Who knew that one conversation with my sister could lead me to change how I approach shopping forever…
“I saw this documentary the other day. You just HAVE to watch it… it’s changed my life” said my sister, during our standard Christmas reunion in 2015.
“Oh no… don’t tell me, I can’t bear it”, I remember replying. She had just watched The True Cost, a documentary about the fast fashion industry, and declared a vow of ‘shopping celibacy’ by only shopping at op shops for a whole year.
I looked at her in horror, but I knew I needed to see it too. If she was prepared to do this, I needed to know why. So, one hour and 32 horrifying minutes later, I joined her in that vow. I spent the next year (and beyond) fighting all my consumer instincts and rationalisations, and stopped buying shiny new clothes.
Why was it SO hard to quit shopping?
I had everything I needed already, but, like many in my generation, I have been lead to believe that more is better. More money means more choice, more variety, and more options, and ultimately, more stuff will improve your life. This mantra also applied to my wardrobe. In the mall, I was quick to search the sale rack and make sure my hard earned dollars would stretch as far as possible.
When attempting to change a habit or behaviour, I find it useful to figure out where it came from in the first place. We’re all exposed to incessant advertising from all kinds of brands, sometimes it works, sometimes it doesn’t. But what else contributed to my impulse to keep buying clothes I didn’t need?
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I grew up in a modest, single income household with a frugal, bargain hunting mother. Each season she would give my sister and I each $100 and the three of us would drive two hours to the big city, Adelaide, and go shopping. We had a ball on these trips… always trying to make that $100 stretch as far as we could.
I continued this challenge all through university and emerged a professional. In my early 20’s I found a new novelty; a modest disposable income. I spent most of it purchasing new dresses for each big event and filling my wardrobe with ‘stuff’. All the while declaring many times I had nothing to wear. My ‘get more for less’ attitude started from necessity but stuck with me, even when I had the money to purchase quality over quantity.
I am not a dedicated fashionista. I don’t follow trends, and I don’t read fashion magazines. But feeling comfortable with how I look still has a significant effect on my confidence and mood, and therefore how I am perceived. This was how I have rationalised my excessive purchases.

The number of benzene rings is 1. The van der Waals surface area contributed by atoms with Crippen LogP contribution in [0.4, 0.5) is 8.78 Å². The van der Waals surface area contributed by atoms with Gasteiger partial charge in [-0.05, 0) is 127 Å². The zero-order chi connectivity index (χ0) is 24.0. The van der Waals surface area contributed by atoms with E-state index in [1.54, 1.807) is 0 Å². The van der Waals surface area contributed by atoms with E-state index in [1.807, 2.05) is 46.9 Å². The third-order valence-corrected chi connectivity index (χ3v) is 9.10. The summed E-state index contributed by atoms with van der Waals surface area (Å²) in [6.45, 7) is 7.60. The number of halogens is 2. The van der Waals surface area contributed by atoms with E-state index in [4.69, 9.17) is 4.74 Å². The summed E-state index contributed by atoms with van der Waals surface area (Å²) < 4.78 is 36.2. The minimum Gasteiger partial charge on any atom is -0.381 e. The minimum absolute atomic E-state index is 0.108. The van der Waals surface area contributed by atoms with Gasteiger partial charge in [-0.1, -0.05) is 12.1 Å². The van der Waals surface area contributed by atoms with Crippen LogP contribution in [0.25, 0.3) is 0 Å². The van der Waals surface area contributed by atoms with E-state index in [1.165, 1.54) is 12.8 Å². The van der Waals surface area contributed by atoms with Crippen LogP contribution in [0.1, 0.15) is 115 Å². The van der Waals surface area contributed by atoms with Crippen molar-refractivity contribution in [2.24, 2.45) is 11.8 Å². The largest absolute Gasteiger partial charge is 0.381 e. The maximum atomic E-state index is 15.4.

How to kick a learned habit?
So, here’s what worked for me – and will potentially help you get started on your own conscious consumer journey!
1. Let everybody know. At first, my sister and I decided to go cold turkey. We literally vowed not to even walk through the mall.Then we did what all great ‘break the habit’ theorists tell you to do, and we told people close to us about our vow. This made us accountable to it and also was a chance to challenge others to learn more, think about why we were doing this and maybe join in.
2. Establish some rules and some exemptions. We all know we want something more if we know that we can’t have it. So, in order to make the challenge achievable, we established some exemptions to the rules. We let ourselves shop the basics. Bras, underwear, pyjamas, socks and shoes, we could buy. We also established the rule that if we couldn’t find something suitable that we actually needed second hand – maybe the fancy suit jacket for the fancy job interview – we would source the most ethical brands available. For that, we had the Good On You app. If that avenue was exhausted we would promise to buy only quality fabrics – at a premium of course – and ensure it was a timeless style that meant it would be a ‘forever’ piece.
3. Be prepared to work a little bit harder and savour the joy of ‘the find’. Thankfully, I had befriended my local op shop, Savers, during my most frugal years as a post-graduate student. It was here I first discovered the pure joy of being complimented on a $12 corporate outfit! I was excited to harness that feeling once again and prepared myself to work a little harder for that amazing find.
Keeping it up…
18 months on and I must say I have broken the vow, but only a handful of times. The hardest thing now is fighting the urge to rationalise that voice that says, ‘I deserve it’. After all, I do work hard for my money.
Over time, I have become much better at silencing that little voice. I now muffle it with reminders of how lucky I am to have the power to make these choices and affect change. I am proud knowing that by opting out of fast fashion, making the most out of what I already own, and focusing on quality over quantity, and I am making a difference.
We all have a role to play, what will your first baby step be?
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Feature image via Unsplash. Additional images via Joseph Brent and Unsplash.
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